Writer/Gamer Q&A: Sarah Glady

This week’s interview is with the talented Sarah Glady, who wrote about Angry Birds and seemingly endless (mindless) conflict in her piece, “Look to the Angry Birds of the Air.”

Sarah’s work has been featured in SpokeWriteRock and Sling, and Script. She can be found on Twitter: @gladyface.

Cartridge Lit: What games are you playing right now, if any?

Sarah Glady: This is more in the realm of RPG’s, but a few dear friends and I recently started a campaign through the initial Kickstarter wave for Storium. It’s been such a fun platform that combines of D&D, choose-your-own-adventure books, and World of Warcraft. I’m an unhinged druid named Improbussesa. I’m excited to see how the site grows in the coming year. 

CL: What was your first video game system? Did you love it or hate it or feel something completely different about it?

SG: I discovered all things electronic and literary around eight, so my first systems bucket holds a really old PC (with Oregon Trail, Mathblaster and Treasure Mountain), a Game Boy color (side note, classmates at eight do not find it charming when you insist they call it a Game Girl), N64, Tamagotchis, and a survival simulation on LaserDisc that I’m pretty sure starred one of the Savage brothers. I loved them all, because they gave me stories and power and cool music, none of which I had a lot of access to on my own in the nineties.

CL: Most nostalgia-laden memory from your video game history?

SG: My cousins bought GoldenEye 007 the day it came out in 1997, and I remember sitting and watching them play for hours. I’m the oldest kid in my immediate family, but I really wanted an older brother growing up (which apparently, even if you pray for in class at Sunday School, is still a bit of a biological impossibility), so I used to pretend my older cousins were my brothers, and it made me feel like I had some sort of cultural captain to follow. I also felt like as a little kid, I had achieved some new level of greatness since even though they wouldn’t let me join in, I was the only girl allowed to watch them play. I would then go back and show the other girls (except for my friend Amy who was insanely media literate, naturally killer at all things Nintendo, and another captain of culture) how to shoot in Golden Eye, drift in Mario Kart, or find their missing Pokémon.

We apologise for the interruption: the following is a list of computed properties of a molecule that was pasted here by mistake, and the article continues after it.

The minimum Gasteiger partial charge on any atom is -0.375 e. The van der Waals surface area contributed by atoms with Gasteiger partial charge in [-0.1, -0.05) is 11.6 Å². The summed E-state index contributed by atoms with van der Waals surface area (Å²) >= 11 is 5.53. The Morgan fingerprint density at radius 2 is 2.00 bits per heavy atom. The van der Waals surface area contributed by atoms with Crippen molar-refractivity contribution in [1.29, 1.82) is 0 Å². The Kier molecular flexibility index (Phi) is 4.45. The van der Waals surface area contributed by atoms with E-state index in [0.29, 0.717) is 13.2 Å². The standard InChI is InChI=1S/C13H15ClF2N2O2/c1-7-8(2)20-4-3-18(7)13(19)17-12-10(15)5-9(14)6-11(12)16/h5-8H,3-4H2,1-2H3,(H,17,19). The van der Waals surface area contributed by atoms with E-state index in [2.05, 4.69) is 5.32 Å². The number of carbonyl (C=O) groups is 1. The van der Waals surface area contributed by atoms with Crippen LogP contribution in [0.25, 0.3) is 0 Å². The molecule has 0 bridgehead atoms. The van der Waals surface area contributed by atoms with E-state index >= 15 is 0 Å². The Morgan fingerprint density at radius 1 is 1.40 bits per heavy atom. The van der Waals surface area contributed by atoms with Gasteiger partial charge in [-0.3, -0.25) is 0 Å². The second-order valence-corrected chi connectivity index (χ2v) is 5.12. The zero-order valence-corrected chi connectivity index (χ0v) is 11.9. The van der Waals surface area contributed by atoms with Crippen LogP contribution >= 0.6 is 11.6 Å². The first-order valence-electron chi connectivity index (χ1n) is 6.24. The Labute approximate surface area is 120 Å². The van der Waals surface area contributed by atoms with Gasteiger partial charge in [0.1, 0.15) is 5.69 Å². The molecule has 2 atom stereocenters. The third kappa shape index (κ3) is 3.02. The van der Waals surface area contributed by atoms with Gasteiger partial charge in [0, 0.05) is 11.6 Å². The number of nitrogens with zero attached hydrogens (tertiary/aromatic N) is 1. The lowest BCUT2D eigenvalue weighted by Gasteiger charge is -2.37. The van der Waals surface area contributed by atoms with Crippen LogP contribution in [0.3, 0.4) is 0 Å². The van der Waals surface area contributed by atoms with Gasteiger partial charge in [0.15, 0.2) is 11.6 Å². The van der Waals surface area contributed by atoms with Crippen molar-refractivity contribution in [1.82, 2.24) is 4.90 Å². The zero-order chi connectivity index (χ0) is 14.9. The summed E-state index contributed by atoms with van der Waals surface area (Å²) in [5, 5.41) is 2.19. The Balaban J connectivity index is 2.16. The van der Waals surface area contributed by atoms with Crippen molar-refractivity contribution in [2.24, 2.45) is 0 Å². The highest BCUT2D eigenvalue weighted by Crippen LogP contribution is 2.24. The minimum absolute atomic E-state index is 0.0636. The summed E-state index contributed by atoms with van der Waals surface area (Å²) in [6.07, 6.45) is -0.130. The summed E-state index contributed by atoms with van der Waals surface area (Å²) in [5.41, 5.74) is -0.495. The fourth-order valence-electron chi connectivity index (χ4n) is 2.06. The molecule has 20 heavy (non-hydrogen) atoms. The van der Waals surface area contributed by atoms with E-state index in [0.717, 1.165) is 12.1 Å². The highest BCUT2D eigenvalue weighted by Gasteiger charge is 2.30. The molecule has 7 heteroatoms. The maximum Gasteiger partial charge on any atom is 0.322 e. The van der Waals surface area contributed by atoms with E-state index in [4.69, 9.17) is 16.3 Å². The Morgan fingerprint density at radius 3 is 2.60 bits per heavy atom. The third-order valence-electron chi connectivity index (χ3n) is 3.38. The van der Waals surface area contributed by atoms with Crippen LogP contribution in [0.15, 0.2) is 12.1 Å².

CL: Care to list your top five games? 

SG: Right now, I’d rank them as Wii Zumba (I’m a sucker for DDR type games), all space game apps, most of the Mario Karts (although I don’t own the Wii U console yet, so I’m frustratingly bad at it), Pokémon Snap, and RollerCoaster Tycoon.

CL: What novel would you like to see turned into a game? What genre would it be? How would it play?

SG: I would love to see a blend of poetry and gaming, but I would want it have to have some sort simultaneous multiple player point of view narrative. Or not. I just saw Interstellar so I keep thinking about how writers other than Dylan Thomas work graphed against time and space. 

CL: If someone made a game about your life, what genre would it be? How would it play?

SG: I think it would be an online RPG, but set in a Margaret Atwood-type world and players would have to somehow work together to defeat a boss modeled after IT, the giant evil brain in Wrinkle in Time, although the final takedown absolutely cannot be either a literal or figurative nod to unconditional love. We already read/saw The Giver. Also, it would probably be an app and would look like a mix of Tinder and Spaceteam.